Why is this important?
Third party refers to any external entity that has entered into a business relationship or contract with the regulated firm to provide a product or service. This includes suppliers, vendors, business partners and affiliates, brokers, distributors, resellers, and agents. They can be both upstream (suppliers and vendors) and downstream (distributors and agents).
Outsourcing is an arrangement of any form whereby a service provider performs a process, a service or an activity, which would otherwise be undertaken by the firm itself (PRA and FCA)
The criteria to determine whether an arrangement constitutes outsourcing or not include the following:
- Is the product or service performed on a recurrent or an ongoing basis by the third-party provider?
- Would the product or service normally fall within the scope of functions that would or could realistically be performed by the firm, even if it has not performed this function in the past itself?
The PRA has provided a list of exceptions (for instance, one-off purchases such as software licences would not be regarded as outsourcing). There is some room for judgment and interpretation. Debates within firms and providers as to whether a relationship should be classified as outsourcing have tended to focus on the letter of the definition and have often had the objective of trying to avoid higher levels of scrutiny and oversight.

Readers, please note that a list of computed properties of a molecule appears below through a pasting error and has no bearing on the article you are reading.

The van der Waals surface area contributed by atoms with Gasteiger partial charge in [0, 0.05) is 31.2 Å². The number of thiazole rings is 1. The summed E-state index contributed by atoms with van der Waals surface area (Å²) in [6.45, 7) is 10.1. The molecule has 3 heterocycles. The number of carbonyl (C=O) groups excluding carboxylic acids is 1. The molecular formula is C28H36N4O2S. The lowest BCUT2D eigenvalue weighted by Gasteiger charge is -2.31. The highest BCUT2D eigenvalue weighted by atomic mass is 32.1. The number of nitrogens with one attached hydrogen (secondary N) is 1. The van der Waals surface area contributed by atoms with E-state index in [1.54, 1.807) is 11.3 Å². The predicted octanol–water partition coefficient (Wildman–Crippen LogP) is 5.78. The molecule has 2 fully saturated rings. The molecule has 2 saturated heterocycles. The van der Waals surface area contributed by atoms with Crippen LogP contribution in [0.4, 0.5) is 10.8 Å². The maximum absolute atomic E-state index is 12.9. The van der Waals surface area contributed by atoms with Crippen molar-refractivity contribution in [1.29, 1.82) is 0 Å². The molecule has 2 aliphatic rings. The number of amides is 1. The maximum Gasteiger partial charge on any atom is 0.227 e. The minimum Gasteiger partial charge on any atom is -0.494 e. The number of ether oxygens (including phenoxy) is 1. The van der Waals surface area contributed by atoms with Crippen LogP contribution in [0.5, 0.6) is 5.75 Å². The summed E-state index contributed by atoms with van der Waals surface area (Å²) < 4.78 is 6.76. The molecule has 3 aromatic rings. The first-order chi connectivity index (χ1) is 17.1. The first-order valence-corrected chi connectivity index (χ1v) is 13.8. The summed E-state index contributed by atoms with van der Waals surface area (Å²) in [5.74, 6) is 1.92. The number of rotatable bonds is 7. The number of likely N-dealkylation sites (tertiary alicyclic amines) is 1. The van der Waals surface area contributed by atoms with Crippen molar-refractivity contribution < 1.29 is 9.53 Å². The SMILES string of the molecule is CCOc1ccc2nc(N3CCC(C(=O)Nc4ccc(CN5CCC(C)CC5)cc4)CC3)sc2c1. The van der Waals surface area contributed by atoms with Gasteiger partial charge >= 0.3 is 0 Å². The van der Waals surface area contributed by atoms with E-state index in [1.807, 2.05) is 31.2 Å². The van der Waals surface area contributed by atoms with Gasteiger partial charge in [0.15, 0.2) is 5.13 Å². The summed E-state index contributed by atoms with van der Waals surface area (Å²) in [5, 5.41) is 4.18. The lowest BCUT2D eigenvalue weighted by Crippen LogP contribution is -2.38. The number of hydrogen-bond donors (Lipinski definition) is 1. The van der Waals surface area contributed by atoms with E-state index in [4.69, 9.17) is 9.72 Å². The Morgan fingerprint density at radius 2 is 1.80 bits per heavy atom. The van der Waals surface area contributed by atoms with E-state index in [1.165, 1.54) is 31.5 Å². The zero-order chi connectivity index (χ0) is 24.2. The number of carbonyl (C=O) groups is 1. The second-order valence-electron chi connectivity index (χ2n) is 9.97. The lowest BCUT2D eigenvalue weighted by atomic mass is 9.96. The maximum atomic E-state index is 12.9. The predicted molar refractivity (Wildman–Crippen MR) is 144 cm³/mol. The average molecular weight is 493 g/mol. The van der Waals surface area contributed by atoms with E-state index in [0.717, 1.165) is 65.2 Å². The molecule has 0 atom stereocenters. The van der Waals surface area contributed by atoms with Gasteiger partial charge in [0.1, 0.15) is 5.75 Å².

With the new policy statement, there is a key shift in emphasis from ‘Outsourcing’ per se to ‘Materiality’. Whilst the definition of outsourcing is unchanged, there is recognition that some non-outsourcing third-party arrangements can give rise to comparable risk.
Non-outsourcing third-party arrangements are those third-party arrangements which fall outside the definition of outsourcing. Effective risk-based controls are required for material non-outsourcing third-party arrangements commensurate to the risks of the arrangement. Hence there is a requirement to assess materiality for all third-party arrangements.
The three main points of difference to note compared with the consultation paper from December 2019 relate to:
- Non-outsourcing third-party arrangements
- Proportionality (for instance, intragroup outsourcing)
- Access, information and audit
What is Materiality?
A function is regarded as material (also referred to as critical or important) where a weakness or failure of the service would cast doubt on the firm’s safety and soundness, including its financial performance, financial resilience (i.e. assets, capital, funding and liquidity), operational resilience (ability to continue providing important business services) and soundness or continuity of its regulated activities and continued satisfaction of the Threshold Conditions and of the Firm’s regulatory obligations.
Have you read our responses behind other key questions? You can view them by clicking on the links to the pages below: